When I first launched this feature last week, most of the people in my life had one response: “You’ve never seen what?!” Usually, my argument against seeing a particular classic film is “Well, I already know how it ends.” That’s what happens when movies are so hugely relevant in our cultural zeitgeist – we’ve seen enough parodies and caught enough references that we feel like we’ve seen a movie, even when we haven’t. But there was another reason for me not having seen Jaws – I don’t like scary movies. In other words, I am a giant fucking wuss.
Jaws is a scary movie. But it’s also a lot more than that. From the opening sequence with the girl’s legs kicking in the water to the ending with the two remaining men paddling back to shore, it’s a well-made, well-shot movie. I did jump straight in the air once or twice, and I’m pretty sure I won’t be going near any bodies of water anytime soon (which is a problem since the train I take to work every morning goes over a river), but I am glad that I finally sucked it up and watched the movie. Unlike a lot of horror movies, Jaws relies more on surprise and shock than on blood and guts. There is gore, of course, but it’s not the centerpiece of the film. Spielberg’s fake-outs and camera work keep you guessing about what’s going to happen next, relying on psychology to make the film scarier. What I didn’t really understand before seeing the movie was that there’s so much more going on here than just shark attacks – it’s a story of a small town dealing with tragedy.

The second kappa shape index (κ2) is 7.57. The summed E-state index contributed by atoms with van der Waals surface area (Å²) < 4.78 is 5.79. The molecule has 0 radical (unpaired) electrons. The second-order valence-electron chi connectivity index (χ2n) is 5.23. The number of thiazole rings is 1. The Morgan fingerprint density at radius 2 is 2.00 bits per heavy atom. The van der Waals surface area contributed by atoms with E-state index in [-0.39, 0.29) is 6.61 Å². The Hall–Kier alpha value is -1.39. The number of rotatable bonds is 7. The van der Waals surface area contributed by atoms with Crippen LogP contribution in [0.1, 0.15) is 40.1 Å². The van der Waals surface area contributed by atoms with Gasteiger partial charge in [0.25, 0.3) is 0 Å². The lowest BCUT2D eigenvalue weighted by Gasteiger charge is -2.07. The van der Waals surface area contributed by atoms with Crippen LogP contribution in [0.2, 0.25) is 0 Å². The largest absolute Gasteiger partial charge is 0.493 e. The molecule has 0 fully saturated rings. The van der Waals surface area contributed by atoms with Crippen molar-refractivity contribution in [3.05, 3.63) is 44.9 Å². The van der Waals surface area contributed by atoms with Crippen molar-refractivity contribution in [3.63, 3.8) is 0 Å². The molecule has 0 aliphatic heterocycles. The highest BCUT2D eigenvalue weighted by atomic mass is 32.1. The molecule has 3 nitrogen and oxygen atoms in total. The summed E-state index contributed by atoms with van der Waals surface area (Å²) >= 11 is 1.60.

And that brings to me to the thing that struck me the most about this movie: not everyone is beautiful. The people in it genuinely look like salt of the earth regular folks who live on an island in the 1970s. They’re not perfect, slender, white-toothed supermodels, and that extra realness gives the movie a hightened sense of fear. It takes away the “Oh, it’s a movie” artificiality that keeps a horror movie from legitimately scaring the shit out of you and makes it feel like the very next time you go in the water you could end up like Quint’s friend, bobbing up and down in the water because a shark ate your bottom half. The realism is what makes it so terrifying, and it’s why the film has endured all this time.